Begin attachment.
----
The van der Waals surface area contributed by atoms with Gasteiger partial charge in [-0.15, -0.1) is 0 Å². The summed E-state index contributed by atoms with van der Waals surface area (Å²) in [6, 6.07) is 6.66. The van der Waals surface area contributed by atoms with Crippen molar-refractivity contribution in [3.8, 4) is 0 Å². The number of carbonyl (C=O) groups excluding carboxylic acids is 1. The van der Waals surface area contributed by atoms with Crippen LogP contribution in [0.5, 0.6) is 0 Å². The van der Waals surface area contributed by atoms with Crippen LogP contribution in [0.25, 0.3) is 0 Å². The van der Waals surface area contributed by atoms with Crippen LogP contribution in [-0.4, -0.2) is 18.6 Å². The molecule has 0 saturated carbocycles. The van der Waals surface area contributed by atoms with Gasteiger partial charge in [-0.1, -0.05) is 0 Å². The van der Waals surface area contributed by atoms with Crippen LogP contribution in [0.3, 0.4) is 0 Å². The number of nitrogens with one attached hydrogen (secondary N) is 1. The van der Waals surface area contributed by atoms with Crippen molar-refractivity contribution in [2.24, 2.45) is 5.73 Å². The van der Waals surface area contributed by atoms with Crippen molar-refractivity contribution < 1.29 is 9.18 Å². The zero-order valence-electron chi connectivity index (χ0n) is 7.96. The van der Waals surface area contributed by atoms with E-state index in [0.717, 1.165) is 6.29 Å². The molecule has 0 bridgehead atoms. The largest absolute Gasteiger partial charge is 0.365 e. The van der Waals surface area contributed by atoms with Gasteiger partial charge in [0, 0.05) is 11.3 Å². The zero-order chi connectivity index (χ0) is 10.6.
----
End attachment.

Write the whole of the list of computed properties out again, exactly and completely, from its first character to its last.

The van der Waals surface area contributed by atoms with Gasteiger partial charge in [-0.15, -0.1) is 0 Å². The summed E-state index contributed by atoms with van der Waals surface area (Å²) in [6, 6.07) is 6.66. The van der Waals surface area contributed by atoms with Crippen molar-refractivity contribution in [3.8, 4) is 0 Å². The number of carbonyl (C=O) groups excluding carboxylic acids is 1. The van der Waals surface area contributed by atoms with Crippen LogP contribution in [0.5, 0.6) is 0 Å². The van der Waals surface area contributed by atoms with Crippen LogP contribution in [0.25, 0.3) is 0 Å². The van der Waals surface area contributed by atoms with Crippen LogP contribution in [-0.4, -0.2) is 18.6 Å². The molecule has 0 saturated carbocycles. The van der Waals surface area contributed by atoms with Gasteiger partial charge in [-0.1, -0.05) is 0 Å². The van der Waals surface area contributed by atoms with Crippen LogP contribution in [0.3, 0.4) is 0 Å². The number of nitrogens with one attached hydrogen (secondary N) is 1. The van der Waals surface area contributed by atoms with Crippen molar-refractivity contribution in [2.24, 2.45) is 5.73 Å². The van der Waals surface area contributed by atoms with Crippen molar-refractivity contribution < 1.29 is 9.18 Å². The zero-order valence-electron chi connectivity index (χ0n) is 7.96. The van der Waals surface area contributed by atoms with E-state index in [0.717, 1.165) is 6.29 Å². The molecule has 0 bridgehead atoms. The largest absolute Gasteiger partial charge is 0.365 e. The van der Waals surface area contributed by atoms with Gasteiger partial charge in [0, 0.05) is 11.3 Å². The zero-order chi connectivity index (χ0) is 10.6.